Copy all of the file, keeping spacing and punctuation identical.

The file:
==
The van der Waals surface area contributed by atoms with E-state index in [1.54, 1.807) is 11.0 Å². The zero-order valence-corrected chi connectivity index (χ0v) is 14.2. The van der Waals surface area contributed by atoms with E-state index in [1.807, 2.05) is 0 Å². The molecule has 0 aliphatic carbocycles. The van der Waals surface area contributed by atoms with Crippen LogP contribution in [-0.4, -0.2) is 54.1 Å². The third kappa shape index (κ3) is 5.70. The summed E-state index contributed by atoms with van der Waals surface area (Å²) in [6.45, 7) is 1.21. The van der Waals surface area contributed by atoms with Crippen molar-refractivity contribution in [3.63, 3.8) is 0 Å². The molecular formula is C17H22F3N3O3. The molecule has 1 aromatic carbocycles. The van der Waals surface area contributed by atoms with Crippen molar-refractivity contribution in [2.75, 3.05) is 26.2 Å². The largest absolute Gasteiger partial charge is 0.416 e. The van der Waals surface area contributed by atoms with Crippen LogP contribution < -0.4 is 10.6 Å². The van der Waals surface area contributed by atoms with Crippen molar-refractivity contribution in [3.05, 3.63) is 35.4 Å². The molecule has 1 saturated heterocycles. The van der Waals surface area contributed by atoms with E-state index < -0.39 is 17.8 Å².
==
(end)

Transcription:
The van der Waals surface area contributed by atoms with E-state index in [1.54, 1.807) is 11.0 Å². The zero-order valence-corrected chi connectivity index (χ0v) is 14.2. The van der Waals surface area contributed by atoms with E-state index in [1.807, 2.05) is 0 Å². The molecule has 0 aliphatic carbocycles. The van der Waals surface area contributed by atoms with Crippen LogP contribution in [-0.4, -0.2) is 54.1 Å². The third kappa shape index (κ3) is 5.70. The summed E-state index contributed by atoms with van der Waals surface area (Å²) in [6.45, 7) is 1.21. The van der Waals surface area contributed by atoms with Crippen molar-refractivity contribution in [3.63, 3.8) is 0 Å². The molecular formula is C17H22F3N3O3. The molecule has 1 aromatic carbocycles. The van der Waals surface area contributed by atoms with Crippen molar-refractivity contribution in [2.75, 3.05) is 26.2 Å². The largest absolute Gasteiger partial charge is 0.416 e. The van der Waals surface area contributed by atoms with Crippen LogP contribution < -0.4 is 10.6 Å². The van der Waals surface area contributed by atoms with Crippen molar-refractivity contribution in [3.05, 3.63) is 35.4 Å². The molecule has 1 saturated heterocycles. The van der Waals surface area contributed by atoms with E-state index < -0.39 is 17.8 Å².